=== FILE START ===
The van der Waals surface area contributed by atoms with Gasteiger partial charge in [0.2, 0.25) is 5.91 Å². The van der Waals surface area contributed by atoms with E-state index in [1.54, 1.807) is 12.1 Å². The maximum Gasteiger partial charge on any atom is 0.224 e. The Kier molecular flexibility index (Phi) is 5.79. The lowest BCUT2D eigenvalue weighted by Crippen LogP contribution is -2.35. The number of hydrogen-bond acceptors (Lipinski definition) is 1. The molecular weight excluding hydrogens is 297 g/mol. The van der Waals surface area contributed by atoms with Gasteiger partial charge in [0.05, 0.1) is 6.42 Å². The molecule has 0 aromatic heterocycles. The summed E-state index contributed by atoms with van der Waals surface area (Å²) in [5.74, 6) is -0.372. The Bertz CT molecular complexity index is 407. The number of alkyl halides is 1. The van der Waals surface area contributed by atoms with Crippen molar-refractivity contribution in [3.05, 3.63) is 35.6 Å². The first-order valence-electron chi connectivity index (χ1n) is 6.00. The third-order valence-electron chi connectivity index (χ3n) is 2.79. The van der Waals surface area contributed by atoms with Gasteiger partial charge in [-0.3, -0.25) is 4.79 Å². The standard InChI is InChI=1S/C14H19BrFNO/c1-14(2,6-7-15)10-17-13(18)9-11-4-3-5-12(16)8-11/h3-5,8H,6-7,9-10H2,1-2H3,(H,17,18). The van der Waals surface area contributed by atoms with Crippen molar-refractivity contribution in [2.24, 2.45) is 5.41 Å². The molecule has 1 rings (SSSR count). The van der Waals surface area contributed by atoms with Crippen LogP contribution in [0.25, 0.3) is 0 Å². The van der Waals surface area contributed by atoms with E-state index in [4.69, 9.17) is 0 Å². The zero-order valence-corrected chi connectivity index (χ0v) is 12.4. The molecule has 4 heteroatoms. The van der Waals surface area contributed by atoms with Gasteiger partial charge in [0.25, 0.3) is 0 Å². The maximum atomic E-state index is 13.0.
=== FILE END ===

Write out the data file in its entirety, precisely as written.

The van der Waals surface area contributed by atoms with Gasteiger partial charge in [0.2, 0.25) is 5.91 Å². The van der Waals surface area contributed by atoms with E-state index in [1.54, 1.807) is 12.1 Å². The maximum Gasteiger partial charge on any atom is 0.224 e. The Kier molecular flexibility index (Phi) is 5.79. The lowest BCUT2D eigenvalue weighted by Crippen LogP contribution is -2.35. The number of hydrogen-bond acceptors (Lipinski definition) is 1. The molecular weight excluding hydrogens is 297 g/mol. The van der Waals surface area contributed by atoms with Gasteiger partial charge in [0.05, 0.1) is 6.42 Å². The molecule has 0 aromatic heterocycles. The summed E-state index contributed by atoms with van der Waals surface area (Å²) in [5.74, 6) is -0.372. The Bertz CT molecular complexity index is 407. The number of alkyl halides is 1. The van der Waals surface area contributed by atoms with Crippen molar-refractivity contribution in [3.05, 3.63) is 35.6 Å². The first-order valence-electron chi connectivity index (χ1n) is 6.00. The third-order valence-electron chi connectivity index (χ3n) is 2.79. The van der Waals surface area contributed by atoms with Gasteiger partial charge in [-0.3, -0.25) is 4.79 Å². The standard InChI is InChI=1S/C14H19BrFNO/c1-14(2,6-7-15)10-17-13(18)9-11-4-3-5-12(16)8-11/h3-5,8H,6-7,9-10H2,1-2H3,(H,17,18). The van der Waals surface area contributed by atoms with Crippen molar-refractivity contribution in [2.24, 2.45) is 5.41 Å². The molecule has 1 rings (SSSR count). The van der Waals surface area contributed by atoms with Crippen LogP contribution in [0.25, 0.3) is 0 Å². The van der Waals surface area contributed by atoms with E-state index in [4.69, 9.17) is 0 Å². The zero-order valence-corrected chi connectivity index (χ0v) is 12.4. The molecule has 4 heteroatoms. The van der Waals surface area contributed by atoms with Gasteiger partial charge in [0.25, 0.3) is 0 Å². The maximum atomic E-state index is 13.0.